Cereal midge alert threat
A predicted rise in temperatures over the next few days after the recent heavy rainfall will encourage orange wheat blossom midge to fly. If these flights coincide with warm weather forecast for next weekend, this will produce optimal conditions so monitoring is essential.
A predicted rise in temperatures over the next few days after the recent heavy rainfall will encourage orange wheat blossom midge to fly.
If these flights coincide with warm weather forecast for next weekend, this will produce optimal conditions so monitoring is essential.
"The first week in June will be a critical time to monitor crops for levels of adult midge," said Graham Jellis, HGCA director of research.
High risk fields in 2004 are a likely source of midge attack in 2006, even if they were in set-aside or a break crop last year. Crops are at risk to orange wheat blossom midge from growth stage 53-59, but once in flower the crop becomes resistant to attack and need not be sprayed.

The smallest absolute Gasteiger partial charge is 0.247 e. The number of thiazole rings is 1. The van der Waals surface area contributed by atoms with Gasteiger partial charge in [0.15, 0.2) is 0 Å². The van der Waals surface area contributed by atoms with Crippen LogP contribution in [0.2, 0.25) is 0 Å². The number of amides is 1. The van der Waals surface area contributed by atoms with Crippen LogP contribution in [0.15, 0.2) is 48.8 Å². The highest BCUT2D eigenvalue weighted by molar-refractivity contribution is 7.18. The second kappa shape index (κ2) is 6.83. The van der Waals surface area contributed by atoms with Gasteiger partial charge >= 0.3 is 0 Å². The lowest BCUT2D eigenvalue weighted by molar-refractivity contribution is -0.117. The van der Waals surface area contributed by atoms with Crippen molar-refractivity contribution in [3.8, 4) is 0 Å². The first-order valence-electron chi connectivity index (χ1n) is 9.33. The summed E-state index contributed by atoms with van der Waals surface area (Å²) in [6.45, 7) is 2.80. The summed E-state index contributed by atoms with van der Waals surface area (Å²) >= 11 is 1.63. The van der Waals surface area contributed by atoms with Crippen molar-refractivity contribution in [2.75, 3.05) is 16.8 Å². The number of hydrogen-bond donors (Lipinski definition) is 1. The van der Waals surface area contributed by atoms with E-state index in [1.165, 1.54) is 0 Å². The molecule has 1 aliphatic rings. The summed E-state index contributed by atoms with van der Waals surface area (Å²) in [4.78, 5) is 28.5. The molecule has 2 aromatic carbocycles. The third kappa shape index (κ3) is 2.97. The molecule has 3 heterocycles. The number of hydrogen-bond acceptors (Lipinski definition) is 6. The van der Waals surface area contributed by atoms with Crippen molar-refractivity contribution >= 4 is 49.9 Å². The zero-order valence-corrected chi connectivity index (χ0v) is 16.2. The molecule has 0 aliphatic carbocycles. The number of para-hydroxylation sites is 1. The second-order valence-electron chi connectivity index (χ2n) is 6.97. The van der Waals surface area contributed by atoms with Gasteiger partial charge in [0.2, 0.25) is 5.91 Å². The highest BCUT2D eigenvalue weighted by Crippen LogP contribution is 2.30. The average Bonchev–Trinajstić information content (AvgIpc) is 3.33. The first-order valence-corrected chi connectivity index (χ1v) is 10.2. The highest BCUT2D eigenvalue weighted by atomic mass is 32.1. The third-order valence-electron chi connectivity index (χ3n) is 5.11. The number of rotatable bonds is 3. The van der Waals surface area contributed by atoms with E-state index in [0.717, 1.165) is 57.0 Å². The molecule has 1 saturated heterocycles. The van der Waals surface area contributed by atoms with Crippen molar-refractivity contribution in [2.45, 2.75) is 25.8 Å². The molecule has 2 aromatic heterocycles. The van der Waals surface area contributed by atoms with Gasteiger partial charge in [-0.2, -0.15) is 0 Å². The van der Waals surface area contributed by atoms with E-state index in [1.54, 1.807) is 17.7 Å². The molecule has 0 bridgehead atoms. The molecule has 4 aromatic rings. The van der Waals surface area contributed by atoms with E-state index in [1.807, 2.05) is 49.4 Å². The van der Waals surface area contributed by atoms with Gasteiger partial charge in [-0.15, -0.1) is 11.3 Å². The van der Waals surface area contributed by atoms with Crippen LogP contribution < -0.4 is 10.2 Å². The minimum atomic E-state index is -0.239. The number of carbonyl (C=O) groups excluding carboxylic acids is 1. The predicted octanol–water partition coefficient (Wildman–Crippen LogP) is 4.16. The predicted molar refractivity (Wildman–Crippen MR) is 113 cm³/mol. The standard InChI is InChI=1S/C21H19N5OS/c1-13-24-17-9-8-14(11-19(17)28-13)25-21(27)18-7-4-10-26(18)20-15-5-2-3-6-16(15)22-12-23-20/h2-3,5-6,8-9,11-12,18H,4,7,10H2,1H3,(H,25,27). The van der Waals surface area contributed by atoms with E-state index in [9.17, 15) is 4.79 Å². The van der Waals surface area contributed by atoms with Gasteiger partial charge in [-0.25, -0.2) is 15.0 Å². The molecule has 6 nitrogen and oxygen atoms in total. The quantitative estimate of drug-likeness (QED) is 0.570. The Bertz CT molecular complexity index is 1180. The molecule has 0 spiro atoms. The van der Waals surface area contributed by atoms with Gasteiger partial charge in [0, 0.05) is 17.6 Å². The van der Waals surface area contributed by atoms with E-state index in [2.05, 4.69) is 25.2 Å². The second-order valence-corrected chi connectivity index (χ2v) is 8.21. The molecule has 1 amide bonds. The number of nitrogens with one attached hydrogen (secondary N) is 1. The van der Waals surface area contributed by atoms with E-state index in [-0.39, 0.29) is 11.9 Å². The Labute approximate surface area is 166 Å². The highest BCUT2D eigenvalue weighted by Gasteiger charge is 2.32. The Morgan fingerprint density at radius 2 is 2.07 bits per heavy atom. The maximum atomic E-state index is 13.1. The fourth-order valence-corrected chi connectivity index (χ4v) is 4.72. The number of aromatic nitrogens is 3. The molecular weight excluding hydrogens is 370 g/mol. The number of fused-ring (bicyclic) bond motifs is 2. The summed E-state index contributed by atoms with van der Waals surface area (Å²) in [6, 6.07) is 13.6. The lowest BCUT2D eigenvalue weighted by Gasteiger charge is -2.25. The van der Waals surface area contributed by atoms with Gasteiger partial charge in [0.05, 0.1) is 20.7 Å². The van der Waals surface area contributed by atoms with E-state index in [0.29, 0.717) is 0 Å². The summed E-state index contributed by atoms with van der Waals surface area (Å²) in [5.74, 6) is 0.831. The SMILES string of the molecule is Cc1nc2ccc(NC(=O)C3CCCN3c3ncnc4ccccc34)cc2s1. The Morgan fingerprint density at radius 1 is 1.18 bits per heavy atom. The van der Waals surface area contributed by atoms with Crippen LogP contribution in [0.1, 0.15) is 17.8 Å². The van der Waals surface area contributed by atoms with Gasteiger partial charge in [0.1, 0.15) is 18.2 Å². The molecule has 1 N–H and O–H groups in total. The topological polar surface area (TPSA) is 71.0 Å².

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Sprays should be applied when the adults are first seen and pheromone trap thresholds are the best
guide (20-30 midges over 2 nights).
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"Crops should only be sprayed if yield or quality penalty is likely. Once the larvae have entered the floret no products are effective and spraying will be detrimental to beneficial species," said Jon Oakley, of Adas.
"Conservation headlands and pollen and nectar buffer strips are a vital reservoir for natural predators of orange wheat blossom midge."
For an information pack, log on to the HGCA website at www.hgca.com.